ERIC Number: ED230898
Record Type: RIE
Publication Date: 1983-Mar
Reference Count: 0
Immediate Recognition of Thematically Central and Peripheral Ideas in Prose.
Schultz, E. Eugene, Jr.
The "levels effect," the finding that the more central to the meaning of a passage an idea is the more likely that idea is to be retained, does not seem to hold for immediate recognition. Therefore, a study was conducted to test a model of information storage that predicted that when surface structure information was preserved in its original form subordinate ideas could be recognized as well as superordinate ideas. In the study, auditory presentation was used to reduce surface structure clues. Subjects, 36 native English speaking undergraduates enrolled in an introductory psychology class, were assigned to two treatment conditions. Both heard tape recorded central passages from two stories, but one completed recognition forms immediately and the other first completed a simple recall task for five minutes before filling out the forms. Results showed that retention declined significantly over time and that thematic importance also produced a significant effect on recognition. These results indicate that thematically central ideas must be stored differentially and that when there is an abundance of surface structure information (as in visual presentation), these cues obscure the differences in the availability of superordinate and subordinate ideas. (JL)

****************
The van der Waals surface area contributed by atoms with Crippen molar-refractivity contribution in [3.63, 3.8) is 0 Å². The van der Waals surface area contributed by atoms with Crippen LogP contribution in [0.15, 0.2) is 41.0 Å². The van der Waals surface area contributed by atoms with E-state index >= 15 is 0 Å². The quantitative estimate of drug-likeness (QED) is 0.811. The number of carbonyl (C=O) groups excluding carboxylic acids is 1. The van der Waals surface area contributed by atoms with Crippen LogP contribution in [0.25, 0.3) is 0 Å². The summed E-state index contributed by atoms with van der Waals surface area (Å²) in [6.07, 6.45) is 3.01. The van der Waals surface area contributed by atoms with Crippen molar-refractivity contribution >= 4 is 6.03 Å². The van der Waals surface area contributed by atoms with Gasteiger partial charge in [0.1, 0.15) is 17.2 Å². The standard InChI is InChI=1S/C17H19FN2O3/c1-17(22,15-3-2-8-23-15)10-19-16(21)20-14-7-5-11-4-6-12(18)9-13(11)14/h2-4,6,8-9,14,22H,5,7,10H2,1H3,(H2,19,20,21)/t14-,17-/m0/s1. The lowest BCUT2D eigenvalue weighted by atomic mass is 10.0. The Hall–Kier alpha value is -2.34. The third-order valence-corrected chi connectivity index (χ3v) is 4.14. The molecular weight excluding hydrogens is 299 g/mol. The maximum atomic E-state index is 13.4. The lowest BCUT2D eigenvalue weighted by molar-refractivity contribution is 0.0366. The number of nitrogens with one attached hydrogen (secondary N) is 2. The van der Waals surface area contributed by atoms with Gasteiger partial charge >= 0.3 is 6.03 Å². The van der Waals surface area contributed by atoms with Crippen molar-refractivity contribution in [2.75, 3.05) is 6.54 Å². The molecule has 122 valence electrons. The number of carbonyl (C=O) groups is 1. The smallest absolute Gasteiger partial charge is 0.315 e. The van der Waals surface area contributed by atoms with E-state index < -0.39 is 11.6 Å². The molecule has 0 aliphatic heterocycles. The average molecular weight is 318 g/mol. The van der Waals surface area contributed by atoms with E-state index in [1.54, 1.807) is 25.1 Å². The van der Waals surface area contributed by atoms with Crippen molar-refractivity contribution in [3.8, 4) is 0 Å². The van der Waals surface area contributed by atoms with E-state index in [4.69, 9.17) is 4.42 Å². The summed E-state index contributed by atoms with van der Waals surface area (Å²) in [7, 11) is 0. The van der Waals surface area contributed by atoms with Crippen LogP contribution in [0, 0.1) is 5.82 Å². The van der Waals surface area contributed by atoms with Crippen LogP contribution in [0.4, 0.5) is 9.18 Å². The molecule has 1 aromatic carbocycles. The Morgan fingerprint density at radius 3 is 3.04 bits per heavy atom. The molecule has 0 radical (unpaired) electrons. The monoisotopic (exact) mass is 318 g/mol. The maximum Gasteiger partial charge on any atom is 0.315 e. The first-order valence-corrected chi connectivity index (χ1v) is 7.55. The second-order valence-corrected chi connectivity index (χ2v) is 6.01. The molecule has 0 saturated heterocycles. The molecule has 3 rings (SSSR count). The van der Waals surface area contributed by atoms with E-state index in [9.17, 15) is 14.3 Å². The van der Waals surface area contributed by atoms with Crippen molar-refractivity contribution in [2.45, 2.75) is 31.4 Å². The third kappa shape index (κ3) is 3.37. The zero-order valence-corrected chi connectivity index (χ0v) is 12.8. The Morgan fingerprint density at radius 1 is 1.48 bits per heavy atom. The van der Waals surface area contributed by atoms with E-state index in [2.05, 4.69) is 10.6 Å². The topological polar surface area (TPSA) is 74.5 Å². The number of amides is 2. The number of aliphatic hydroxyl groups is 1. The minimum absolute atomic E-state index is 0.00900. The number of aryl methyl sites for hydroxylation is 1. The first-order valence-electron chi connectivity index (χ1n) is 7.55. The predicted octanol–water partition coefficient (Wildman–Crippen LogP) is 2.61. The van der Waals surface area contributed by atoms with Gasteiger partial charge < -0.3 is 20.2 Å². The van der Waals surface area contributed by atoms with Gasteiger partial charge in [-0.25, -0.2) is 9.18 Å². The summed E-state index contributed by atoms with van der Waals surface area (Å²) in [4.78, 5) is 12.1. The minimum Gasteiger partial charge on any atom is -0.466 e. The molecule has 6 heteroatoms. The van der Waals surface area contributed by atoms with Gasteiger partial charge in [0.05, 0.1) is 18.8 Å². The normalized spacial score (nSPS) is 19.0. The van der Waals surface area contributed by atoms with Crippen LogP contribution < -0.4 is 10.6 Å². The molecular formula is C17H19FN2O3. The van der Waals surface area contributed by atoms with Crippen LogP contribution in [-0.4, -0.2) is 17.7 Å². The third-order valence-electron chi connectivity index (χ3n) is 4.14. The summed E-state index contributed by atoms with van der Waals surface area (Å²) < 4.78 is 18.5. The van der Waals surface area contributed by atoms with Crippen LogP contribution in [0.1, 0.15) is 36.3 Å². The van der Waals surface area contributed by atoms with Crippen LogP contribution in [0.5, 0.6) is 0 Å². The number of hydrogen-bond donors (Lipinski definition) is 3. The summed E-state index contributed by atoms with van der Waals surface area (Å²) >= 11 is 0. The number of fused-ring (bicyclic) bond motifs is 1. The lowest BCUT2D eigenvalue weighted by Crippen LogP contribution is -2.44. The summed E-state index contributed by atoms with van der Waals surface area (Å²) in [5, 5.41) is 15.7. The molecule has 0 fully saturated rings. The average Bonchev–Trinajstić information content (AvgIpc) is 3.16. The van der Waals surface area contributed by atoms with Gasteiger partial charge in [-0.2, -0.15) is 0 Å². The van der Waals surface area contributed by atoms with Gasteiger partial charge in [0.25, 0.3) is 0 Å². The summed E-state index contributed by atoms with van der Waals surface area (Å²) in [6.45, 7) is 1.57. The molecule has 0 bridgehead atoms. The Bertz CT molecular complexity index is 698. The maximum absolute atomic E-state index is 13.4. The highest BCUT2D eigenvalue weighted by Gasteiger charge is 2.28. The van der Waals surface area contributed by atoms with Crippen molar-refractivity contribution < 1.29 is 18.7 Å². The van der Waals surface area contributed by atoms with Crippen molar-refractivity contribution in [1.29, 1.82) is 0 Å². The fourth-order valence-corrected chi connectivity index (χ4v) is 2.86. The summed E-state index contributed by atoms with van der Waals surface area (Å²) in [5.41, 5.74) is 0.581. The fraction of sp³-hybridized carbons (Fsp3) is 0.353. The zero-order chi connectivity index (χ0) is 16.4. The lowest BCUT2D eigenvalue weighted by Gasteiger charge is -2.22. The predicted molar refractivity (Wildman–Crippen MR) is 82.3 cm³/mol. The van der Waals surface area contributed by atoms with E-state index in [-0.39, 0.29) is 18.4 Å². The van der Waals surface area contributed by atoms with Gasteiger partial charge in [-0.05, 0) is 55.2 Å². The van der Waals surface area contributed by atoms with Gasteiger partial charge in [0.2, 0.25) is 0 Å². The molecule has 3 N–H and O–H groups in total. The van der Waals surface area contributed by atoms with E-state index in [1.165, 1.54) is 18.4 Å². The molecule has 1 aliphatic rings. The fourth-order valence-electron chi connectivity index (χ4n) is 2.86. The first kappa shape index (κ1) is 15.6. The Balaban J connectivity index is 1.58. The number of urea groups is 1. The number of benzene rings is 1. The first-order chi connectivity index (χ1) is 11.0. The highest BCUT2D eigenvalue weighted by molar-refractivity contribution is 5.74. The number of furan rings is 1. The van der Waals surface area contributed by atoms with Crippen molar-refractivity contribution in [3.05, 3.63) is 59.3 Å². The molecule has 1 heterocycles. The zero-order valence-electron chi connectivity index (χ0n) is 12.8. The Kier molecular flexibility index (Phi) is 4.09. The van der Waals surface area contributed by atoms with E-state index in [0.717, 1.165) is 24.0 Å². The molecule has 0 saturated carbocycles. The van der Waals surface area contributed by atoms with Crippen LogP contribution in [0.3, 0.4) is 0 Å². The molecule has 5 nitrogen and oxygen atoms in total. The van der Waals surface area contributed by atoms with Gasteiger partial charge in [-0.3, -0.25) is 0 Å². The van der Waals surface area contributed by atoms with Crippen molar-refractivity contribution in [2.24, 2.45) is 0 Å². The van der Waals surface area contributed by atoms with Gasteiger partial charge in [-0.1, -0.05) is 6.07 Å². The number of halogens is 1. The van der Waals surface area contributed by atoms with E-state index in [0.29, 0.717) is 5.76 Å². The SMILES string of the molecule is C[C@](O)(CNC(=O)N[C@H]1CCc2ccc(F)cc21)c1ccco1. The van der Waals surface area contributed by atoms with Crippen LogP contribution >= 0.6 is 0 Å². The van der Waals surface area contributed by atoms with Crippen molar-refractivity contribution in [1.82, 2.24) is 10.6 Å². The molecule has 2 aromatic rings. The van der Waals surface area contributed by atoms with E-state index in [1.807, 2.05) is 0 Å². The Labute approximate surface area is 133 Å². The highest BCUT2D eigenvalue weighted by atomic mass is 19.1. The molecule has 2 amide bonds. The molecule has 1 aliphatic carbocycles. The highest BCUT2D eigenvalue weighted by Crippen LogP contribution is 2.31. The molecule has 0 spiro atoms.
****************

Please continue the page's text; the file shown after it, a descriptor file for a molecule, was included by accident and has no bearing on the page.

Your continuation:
Publication Type: Reports - Research; Speeches/Meeting Papers
Education Level: N/A
Authoring Institution: N/A
Identifiers: Thematic Stimuli
Note: Paper presented at the Annual Meeting of the Southeastern Psychological Association (29th, Atlanta, GA, March 23-26, 1983).